Do you know what you really want?
Working through career and life goals with a leadership coach
Happy New Year folks! 🎉
The first newsletter of 2023 is a change of pace with a guest author.
I have a lot of career conversations with friends and strangers and one thing that stands out is that most people have no process or system to assess what they want and how they want to get there. Even when you’re aware of this, introspection can be really hard (I’ve been there). Aaron’s perspective as a leadership coach is very relevant to anyone’s career, but especially those who may be doing some soul-searching and considering part-time.
How to Work Part-Time as a Software Engineer (or any other tech role)
Submit your talent profile if you want to be matched to part-time jobs. We’ve already facilitated several good introductions!
New part-time jobs: (Post a job free)
👉 [View] Startup is looking for an hourly data scientist, ~$100/hr
👉 [View] LinkedHub is looking for an hourly customer success rep, $25-35/hr
Aaron Bieber is guest writing for us today. He's written software since the '90s, professionally since the '00s, and some of it was "actually good." After 20 years in tech, including managing at scale-ups like Wayfair and HubSpot, he is now working to transform the industry by amplifying the impact of curious, empathetic leaders.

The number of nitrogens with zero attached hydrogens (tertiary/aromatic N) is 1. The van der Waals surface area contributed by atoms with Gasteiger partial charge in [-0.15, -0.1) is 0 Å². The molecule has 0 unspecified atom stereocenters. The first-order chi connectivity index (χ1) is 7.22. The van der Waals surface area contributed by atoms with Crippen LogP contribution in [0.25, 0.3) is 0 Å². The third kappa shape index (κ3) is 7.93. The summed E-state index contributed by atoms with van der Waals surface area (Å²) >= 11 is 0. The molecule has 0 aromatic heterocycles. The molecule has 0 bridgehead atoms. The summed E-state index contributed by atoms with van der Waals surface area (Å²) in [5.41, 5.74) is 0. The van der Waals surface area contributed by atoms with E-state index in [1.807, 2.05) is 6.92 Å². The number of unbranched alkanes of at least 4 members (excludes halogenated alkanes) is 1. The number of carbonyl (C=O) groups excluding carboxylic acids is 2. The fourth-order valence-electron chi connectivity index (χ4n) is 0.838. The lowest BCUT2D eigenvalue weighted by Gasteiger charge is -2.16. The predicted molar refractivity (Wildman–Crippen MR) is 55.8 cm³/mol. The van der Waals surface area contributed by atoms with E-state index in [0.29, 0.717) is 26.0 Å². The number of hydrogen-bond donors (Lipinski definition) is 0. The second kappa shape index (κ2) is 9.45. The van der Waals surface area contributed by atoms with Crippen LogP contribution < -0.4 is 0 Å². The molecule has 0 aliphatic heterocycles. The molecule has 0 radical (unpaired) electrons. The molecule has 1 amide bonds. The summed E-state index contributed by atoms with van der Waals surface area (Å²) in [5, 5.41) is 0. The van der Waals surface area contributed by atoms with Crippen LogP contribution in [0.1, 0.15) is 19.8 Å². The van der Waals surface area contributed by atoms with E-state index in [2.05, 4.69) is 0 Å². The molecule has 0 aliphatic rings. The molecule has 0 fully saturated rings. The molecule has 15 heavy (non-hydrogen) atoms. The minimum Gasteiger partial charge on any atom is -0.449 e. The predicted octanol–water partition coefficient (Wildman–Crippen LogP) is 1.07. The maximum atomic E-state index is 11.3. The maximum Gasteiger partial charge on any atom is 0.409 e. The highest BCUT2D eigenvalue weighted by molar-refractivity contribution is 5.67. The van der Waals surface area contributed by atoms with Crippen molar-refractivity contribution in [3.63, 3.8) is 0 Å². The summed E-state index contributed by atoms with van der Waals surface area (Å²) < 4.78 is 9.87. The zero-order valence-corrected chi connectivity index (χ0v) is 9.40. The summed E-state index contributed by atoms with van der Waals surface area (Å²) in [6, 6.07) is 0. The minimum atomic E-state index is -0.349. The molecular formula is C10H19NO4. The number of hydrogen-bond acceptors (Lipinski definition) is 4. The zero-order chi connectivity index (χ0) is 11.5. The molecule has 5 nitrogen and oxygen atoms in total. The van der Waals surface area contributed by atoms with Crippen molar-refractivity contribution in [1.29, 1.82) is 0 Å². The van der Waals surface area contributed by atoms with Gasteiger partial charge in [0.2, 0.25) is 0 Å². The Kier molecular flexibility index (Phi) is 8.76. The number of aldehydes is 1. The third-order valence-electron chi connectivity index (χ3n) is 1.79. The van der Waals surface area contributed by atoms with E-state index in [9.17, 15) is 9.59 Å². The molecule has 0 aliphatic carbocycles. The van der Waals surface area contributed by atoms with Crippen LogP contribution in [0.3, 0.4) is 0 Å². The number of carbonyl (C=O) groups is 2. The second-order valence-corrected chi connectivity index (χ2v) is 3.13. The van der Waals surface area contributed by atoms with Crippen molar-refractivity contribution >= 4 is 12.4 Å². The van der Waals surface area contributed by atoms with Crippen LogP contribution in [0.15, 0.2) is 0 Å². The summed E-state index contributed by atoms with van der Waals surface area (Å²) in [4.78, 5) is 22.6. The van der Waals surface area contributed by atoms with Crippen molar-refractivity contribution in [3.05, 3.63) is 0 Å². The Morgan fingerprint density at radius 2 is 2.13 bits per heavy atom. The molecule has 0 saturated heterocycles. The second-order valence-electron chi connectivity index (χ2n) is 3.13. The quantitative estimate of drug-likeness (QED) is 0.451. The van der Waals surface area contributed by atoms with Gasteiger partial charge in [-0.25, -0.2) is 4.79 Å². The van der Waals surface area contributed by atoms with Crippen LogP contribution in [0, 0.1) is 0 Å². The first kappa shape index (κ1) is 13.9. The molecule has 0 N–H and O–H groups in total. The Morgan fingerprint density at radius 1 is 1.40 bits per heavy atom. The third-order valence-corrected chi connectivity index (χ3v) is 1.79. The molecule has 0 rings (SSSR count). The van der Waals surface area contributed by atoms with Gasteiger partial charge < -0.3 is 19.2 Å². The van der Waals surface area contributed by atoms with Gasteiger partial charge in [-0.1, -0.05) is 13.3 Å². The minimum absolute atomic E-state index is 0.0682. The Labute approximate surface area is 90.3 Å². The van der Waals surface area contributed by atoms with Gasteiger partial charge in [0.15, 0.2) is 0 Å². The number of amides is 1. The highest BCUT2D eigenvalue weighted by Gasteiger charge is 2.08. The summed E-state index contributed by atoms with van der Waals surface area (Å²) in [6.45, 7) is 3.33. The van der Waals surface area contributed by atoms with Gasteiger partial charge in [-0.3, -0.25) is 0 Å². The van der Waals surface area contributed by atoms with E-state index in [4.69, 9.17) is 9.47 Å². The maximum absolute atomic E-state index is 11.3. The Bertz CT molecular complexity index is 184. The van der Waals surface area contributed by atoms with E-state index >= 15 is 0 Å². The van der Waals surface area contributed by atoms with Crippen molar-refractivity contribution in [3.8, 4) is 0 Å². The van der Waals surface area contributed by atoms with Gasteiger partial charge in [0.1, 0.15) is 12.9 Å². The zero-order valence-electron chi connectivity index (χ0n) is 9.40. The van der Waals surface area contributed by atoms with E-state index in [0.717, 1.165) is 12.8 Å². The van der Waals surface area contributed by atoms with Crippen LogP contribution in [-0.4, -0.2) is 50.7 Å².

As a tech leadership coach, I've learned something interesting: the majority of my clients, some with decades of experience in the tech industry, have no idea what they really want.
Most of my clients come to me because they have a problem; a difficult decision or some uncertainty surrounding a set of goals. Usually the solution to that problem presents itself quite easily with the appropriate application of perspective.
What happens next, though, is that my clients become aware that there is more to be discovered. Maybe they resolved the career path decision or organizational challenge that was in front of them, but they also realized that they don’t know why they’re doing all of this in the first place.
You will be happy when…
I find that people far along in their careers sometimes got there by achieving what others told them they should achieve. The promotion, the bigger role, the equity package, and so forth.